Because the crude bacterial lysates might still contain factors interfering with Mg-actin polymerization, the latter was tested in both lysate-treated and protealysin-treated actin samples. As shown in Fig. 3, the actin samples cleaved to a similar extent were proven to polymerize similarly, indicating that other components of the bacterial lysates do not interfere with the properties of actin.
Dynamics of the cleaved F-actin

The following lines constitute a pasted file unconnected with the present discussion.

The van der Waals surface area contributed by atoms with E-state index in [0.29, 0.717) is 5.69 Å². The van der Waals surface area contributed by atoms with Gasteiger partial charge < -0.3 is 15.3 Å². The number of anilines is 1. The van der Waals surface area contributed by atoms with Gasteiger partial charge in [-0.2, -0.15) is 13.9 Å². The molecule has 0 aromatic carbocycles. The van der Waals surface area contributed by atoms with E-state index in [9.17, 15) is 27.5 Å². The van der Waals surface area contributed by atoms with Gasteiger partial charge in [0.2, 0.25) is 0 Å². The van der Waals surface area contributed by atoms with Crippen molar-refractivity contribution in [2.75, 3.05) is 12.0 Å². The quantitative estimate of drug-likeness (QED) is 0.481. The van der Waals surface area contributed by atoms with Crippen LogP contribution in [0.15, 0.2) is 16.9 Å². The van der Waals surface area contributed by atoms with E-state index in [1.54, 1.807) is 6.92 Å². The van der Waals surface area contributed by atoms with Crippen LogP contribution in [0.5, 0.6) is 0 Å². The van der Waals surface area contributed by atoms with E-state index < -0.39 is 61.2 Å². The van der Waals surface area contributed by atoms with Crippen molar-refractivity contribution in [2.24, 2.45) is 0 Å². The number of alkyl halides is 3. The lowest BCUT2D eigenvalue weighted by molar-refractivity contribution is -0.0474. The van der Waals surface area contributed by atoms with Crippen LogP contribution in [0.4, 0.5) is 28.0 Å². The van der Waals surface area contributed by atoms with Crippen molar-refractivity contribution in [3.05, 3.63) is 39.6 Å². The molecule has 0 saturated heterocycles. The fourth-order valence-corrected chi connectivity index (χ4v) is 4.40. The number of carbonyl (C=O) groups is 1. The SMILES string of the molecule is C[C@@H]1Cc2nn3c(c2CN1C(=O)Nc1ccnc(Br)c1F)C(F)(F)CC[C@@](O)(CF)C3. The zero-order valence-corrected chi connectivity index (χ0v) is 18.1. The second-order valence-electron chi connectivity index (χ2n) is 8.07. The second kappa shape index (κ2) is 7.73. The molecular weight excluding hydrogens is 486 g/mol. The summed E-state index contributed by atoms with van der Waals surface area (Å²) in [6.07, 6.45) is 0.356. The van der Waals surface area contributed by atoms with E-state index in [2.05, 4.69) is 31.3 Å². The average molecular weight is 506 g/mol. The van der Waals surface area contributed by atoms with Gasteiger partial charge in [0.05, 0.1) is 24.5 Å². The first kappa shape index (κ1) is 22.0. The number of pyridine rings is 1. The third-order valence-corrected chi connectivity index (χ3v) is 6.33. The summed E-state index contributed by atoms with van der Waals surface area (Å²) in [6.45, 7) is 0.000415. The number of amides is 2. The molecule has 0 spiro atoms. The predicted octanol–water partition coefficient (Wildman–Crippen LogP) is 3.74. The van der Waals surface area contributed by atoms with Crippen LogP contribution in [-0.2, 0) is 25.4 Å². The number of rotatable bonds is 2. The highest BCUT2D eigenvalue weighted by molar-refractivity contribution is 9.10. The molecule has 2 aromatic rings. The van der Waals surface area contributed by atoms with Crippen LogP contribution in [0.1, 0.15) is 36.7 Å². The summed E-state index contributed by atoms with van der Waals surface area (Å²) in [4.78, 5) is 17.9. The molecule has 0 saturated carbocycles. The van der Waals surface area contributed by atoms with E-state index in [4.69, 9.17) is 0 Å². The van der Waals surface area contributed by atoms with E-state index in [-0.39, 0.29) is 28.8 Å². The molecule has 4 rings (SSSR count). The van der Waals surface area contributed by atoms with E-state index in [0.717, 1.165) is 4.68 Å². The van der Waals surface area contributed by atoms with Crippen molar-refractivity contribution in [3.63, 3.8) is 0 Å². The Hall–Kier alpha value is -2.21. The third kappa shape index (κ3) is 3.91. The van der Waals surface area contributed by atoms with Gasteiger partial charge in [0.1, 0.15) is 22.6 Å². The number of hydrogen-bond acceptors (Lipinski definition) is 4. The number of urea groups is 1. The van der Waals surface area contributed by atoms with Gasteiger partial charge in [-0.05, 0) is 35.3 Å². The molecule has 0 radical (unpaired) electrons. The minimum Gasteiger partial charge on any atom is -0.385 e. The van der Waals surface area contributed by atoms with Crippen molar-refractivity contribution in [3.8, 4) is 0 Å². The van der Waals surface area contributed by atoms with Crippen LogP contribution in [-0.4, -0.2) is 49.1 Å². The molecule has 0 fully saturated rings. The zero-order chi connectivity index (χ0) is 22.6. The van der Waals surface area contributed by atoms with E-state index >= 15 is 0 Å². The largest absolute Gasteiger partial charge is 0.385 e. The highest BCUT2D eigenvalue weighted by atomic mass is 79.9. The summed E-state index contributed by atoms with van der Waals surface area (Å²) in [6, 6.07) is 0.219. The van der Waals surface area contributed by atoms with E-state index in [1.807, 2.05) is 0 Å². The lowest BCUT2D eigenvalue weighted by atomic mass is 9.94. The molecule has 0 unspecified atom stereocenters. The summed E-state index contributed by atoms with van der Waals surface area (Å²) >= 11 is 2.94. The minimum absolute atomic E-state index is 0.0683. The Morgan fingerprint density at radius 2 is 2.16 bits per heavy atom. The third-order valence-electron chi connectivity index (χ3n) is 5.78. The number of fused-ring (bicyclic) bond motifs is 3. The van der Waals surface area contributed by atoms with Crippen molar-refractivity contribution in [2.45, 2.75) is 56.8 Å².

Globular actin cleaved between Gly42 and Val43 is almost nonpolymerizable if it contains Ca2+ as a tightly bound cation [22,29,30]. The cleaved actin containing tightly bound Mg2+ was found to polymerize, although both the rate and extent of the reaction are lower than those for intact actin . Moreover, assembly of the cleaved Mg-actin monomers results in the formation of highly dynamic filaments as a result of an enhanced turnover rate of the polymer subunits . To determine whether the cleavage of subunits within F-actin results in the same effects, we compared the properties of the cleaved F-actin with those of F-actin assembled from the protealysin-cleaved monomers. Figure 4 shows that the cleavage of F-actin is accompanied by an ∼ 30% decrease in the intensity of both light scattering and pyrenyl fluorescence, which reflects the shift in the steady-state monomer/polymer ratio toward shorter filaments and/or the monomer. Indeed, cleavage of G-actin may contribute to the accumulation of the 33-kDa products during F-actin cleavage (Fig. 4, inset). In addition, during ultracentrifugation, ∼ 90% of protealysin-cleaved F-actin was recovered in the supernatant compared to 6–7% of the total protein in the supernatant of intact F-actin sedimented under the same conditions, although, morphologically, the protealysin cleaved filaments were similar to those of intact F-actin (not shown). This is consistent with the changes in the polymer stability produced by cleavage .